Tue, 03 Aug 2021

by Yosley Carrero

HAVANA, June 16 (Xinhua) -- Yelian Rodriguez, a physically disabled painter living in Havana's Nuevo Vedado district, has found capoeira a productive way to spend his leisure time during the COVID-19 pandemic.

Attracted by the Brazilian martial art, which blends acrobatics, music and dance inherited from enslaved Africans brought to Latin America between the 16th and 19th centuries, dozens of people, wearing face masks, gather at sunset near the city's sea boulevard every week.

Rodriguez, 48-year-old, is part of Simplesmente Capoeira, a group of locals determined to extend the practice of this sport nationwide in an attempt to combat the stress provoked by lockdown restrictions and confinement.

Rodriguez told Xinhua that capoeira had not only helped him to remain physically fit, but to gain values and principles that have shaped him into a better human being.

"It has given me discipline and the possibility to meet many people. In the very beginning, I felt curious, but then I discovered that capoeira had many things to do with me," he said.

After a one-hour full-body workout, the artist, along with his partners, starts singing songs in Portuguese and shaking up his body to the rhythm of live music, as locals in the surroundings take pictures with their mobile phones.

They learned capoeira techniques from Brazilian medical students who have graduated from Cuba's Latin American School of Medicine over the past two decades.

"Capoeira is life. It is here to stay," said Rodriguez.

Considered the national sport in Brazil and listed as a UNESCO intangible cultural heritage, capoeira is now becoming popular on the island where Brazilian soap operas and movies are broadcast on state-run TV.

Hundreds of people continue to practice capoeira across the Caribbean nation, particularly in the capital of Havana and the provinces of Matanzas and Cienfuegos, according to Alfredo Ernesto Sanchez, one of the project's leaders.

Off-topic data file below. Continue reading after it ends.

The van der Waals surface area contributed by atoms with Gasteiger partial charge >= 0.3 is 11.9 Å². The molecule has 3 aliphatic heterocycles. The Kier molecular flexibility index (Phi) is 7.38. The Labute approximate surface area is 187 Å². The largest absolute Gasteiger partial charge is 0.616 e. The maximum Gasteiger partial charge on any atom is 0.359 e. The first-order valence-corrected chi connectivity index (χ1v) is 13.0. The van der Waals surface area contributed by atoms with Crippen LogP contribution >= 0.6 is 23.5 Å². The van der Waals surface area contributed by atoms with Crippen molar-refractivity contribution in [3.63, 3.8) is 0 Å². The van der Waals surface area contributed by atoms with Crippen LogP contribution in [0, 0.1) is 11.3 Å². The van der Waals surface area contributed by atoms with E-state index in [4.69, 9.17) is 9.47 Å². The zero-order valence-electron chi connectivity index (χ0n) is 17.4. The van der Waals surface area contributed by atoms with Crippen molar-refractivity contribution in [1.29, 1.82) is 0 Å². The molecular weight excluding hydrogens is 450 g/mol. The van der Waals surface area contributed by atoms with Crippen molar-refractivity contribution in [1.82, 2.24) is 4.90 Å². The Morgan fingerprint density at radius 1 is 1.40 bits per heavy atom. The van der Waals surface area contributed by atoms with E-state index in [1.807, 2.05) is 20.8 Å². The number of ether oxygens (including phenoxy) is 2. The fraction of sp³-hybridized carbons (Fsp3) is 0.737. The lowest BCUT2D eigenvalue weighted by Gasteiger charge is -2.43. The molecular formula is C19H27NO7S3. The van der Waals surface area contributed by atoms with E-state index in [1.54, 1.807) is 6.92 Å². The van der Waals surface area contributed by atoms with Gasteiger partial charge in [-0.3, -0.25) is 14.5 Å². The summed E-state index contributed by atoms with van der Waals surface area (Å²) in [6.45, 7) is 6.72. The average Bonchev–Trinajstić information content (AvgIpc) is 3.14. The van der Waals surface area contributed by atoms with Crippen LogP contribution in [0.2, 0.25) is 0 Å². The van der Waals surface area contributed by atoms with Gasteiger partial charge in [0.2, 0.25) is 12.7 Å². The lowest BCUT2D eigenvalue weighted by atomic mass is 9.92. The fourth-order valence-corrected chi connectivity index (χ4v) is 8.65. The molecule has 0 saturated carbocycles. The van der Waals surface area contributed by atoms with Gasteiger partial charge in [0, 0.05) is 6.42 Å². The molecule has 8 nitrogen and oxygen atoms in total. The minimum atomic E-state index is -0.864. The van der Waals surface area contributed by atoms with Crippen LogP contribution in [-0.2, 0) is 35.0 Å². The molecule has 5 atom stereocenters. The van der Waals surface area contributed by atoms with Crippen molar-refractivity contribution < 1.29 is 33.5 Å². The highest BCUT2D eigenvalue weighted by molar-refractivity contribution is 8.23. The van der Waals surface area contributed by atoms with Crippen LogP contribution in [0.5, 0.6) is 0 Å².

"This is the amalgamation of history, culture and martial arts. I feel optimistic that we will have a strong movement of capoeiristas in the coming years," he said. "We would like to found a Cuban School of Capoeira in the future."

During the COVID-19 pandemic, the Simplesmente Capoeira project has used digital platforms not only to share techniques among members but to connect to new audiences across the country.

Danis Barrera, a 34-year-old theater actor, joined the group to test his body's capabilities as he stayed away from stage due to the COVID-19 pandemic.

"I have been sheltering home for several months, and I was, therefore, feeling bored. That's the reason why practicing capoeira has been a good way for being social," he said. "It feels a good energy here."

The lessons, which usually take place in parks and outdoor areas, are open to people with different backgrounds and ages, including adolescents like Sofia Sanchez, a secondary school student.

"I have learned to express my body and emotions in a different way. Martial arts very much contribute to improving physical and mental health," she said while taking a 20-minute break. "I fell in love with capoeira. I am so happy to be part of this."

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